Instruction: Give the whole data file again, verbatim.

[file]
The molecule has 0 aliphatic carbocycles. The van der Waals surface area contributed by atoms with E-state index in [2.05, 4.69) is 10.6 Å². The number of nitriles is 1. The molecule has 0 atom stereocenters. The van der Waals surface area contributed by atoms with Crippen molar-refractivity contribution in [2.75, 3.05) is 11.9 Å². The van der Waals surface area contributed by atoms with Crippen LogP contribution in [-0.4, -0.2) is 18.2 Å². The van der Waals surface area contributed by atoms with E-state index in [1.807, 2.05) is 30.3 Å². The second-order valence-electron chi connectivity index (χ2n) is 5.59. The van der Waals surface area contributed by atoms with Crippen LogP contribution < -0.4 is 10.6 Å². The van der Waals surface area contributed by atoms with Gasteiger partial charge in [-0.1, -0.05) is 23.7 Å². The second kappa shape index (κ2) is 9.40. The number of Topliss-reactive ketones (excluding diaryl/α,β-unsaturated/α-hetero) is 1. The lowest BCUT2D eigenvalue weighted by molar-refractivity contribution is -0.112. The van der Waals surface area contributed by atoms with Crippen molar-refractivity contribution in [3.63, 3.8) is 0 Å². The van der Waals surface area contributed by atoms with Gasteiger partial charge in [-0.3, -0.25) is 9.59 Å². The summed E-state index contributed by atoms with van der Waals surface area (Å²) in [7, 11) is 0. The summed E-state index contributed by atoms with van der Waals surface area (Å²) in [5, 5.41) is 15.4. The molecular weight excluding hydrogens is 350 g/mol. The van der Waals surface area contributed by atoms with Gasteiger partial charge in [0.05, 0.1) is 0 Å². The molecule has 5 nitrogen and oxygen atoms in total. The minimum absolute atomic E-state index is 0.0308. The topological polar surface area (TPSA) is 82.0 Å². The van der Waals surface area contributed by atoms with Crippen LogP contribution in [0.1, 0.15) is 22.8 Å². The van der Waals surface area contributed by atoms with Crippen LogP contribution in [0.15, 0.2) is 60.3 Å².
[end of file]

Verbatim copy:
The molecule has 0 aliphatic carbocycles. The van der Waals surface area contributed by atoms with E-state index in [2.05, 4.69) is 10.6 Å². The number of nitriles is 1. The molecule has 0 atom stereocenters. The van der Waals surface area contributed by atoms with Crippen molar-refractivity contribution in [2.75, 3.05) is 11.9 Å². The van der Waals surface area contributed by atoms with Crippen LogP contribution in [-0.4, -0.2) is 18.2 Å². The van der Waals surface area contributed by atoms with E-state index in [1.807, 2.05) is 30.3 Å². The second-order valence-electron chi connectivity index (χ2n) is 5.59. The van der Waals surface area contributed by atoms with Crippen LogP contribution < -0.4 is 10.6 Å². The van der Waals surface area contributed by atoms with Gasteiger partial charge in [-0.1, -0.05) is 23.7 Å². The second kappa shape index (κ2) is 9.40. The number of Topliss-reactive ketones (excluding diaryl/α,β-unsaturated/α-hetero) is 1. The lowest BCUT2D eigenvalue weighted by molar-refractivity contribution is -0.112. The van der Waals surface area contributed by atoms with Crippen molar-refractivity contribution in [3.63, 3.8) is 0 Å². The van der Waals surface area contributed by atoms with Gasteiger partial charge in [-0.3, -0.25) is 9.59 Å². The summed E-state index contributed by atoms with van der Waals surface area (Å²) in [7, 11) is 0. The summed E-state index contributed by atoms with van der Waals surface area (Å²) in [5, 5.41) is 15.4. The molecular weight excluding hydrogens is 350 g/mol. The van der Waals surface area contributed by atoms with Gasteiger partial charge in [0.05, 0.1) is 0 Å². The molecule has 5 nitrogen and oxygen atoms in total. The minimum absolute atomic E-state index is 0.0308. The topological polar surface area (TPSA) is 82.0 Å². The van der Waals surface area contributed by atoms with Crippen LogP contribution in [0.1, 0.15) is 22.8 Å². The van der Waals surface area contributed by atoms with Crippen LogP contribution in [0.15, 0.2) is 60.3 Å².